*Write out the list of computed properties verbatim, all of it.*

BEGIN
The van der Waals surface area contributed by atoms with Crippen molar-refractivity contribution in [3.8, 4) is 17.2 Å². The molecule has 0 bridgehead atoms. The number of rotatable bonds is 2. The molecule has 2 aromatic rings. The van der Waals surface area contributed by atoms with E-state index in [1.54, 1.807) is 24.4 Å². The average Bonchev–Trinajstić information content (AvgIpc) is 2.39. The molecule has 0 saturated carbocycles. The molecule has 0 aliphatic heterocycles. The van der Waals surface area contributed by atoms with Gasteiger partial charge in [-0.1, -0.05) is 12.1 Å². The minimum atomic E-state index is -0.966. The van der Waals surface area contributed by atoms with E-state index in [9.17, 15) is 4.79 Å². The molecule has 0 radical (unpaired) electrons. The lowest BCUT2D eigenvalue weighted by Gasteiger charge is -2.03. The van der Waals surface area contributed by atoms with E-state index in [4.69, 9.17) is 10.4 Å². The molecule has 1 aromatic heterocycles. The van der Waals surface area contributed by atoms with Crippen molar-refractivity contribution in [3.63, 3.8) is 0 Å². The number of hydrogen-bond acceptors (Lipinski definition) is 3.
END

The van der Waals surface area contributed by atoms with Crippen molar-refractivity contribution in [3.8, 4) is 17.2 Å². The molecule has 0 bridgehead atoms. The number of rotatable bonds is 2. The molecule has 2 aromatic rings. The van der Waals surface area contributed by atoms with E-state index in [1.54, 1.807) is 24.4 Å². The average Bonchev–Trinajstić information content (AvgIpc) is 2.39. The molecule has 0 saturated carbocycles. The molecule has 0 aliphatic heterocycles. The van der Waals surface area contributed by atoms with Gasteiger partial charge in [-0.1, -0.05) is 12.1 Å². The minimum atomic E-state index is -0.966. The van der Waals surface area contributed by atoms with E-state index in [9.17, 15) is 4.79 Å². The molecule has 0 radical (unpaired) electrons. The lowest BCUT2D eigenvalue weighted by Gasteiger charge is -2.03. The van der Waals surface area contributed by atoms with E-state index in [4.69, 9.17) is 10.4 Å². The molecule has 1 aromatic heterocycles. The van der Waals surface area contributed by atoms with Crippen molar-refractivity contribution in [3.63, 3.8) is 0 Å². The number of hydrogen-bond acceptors (Lipinski definition) is 3.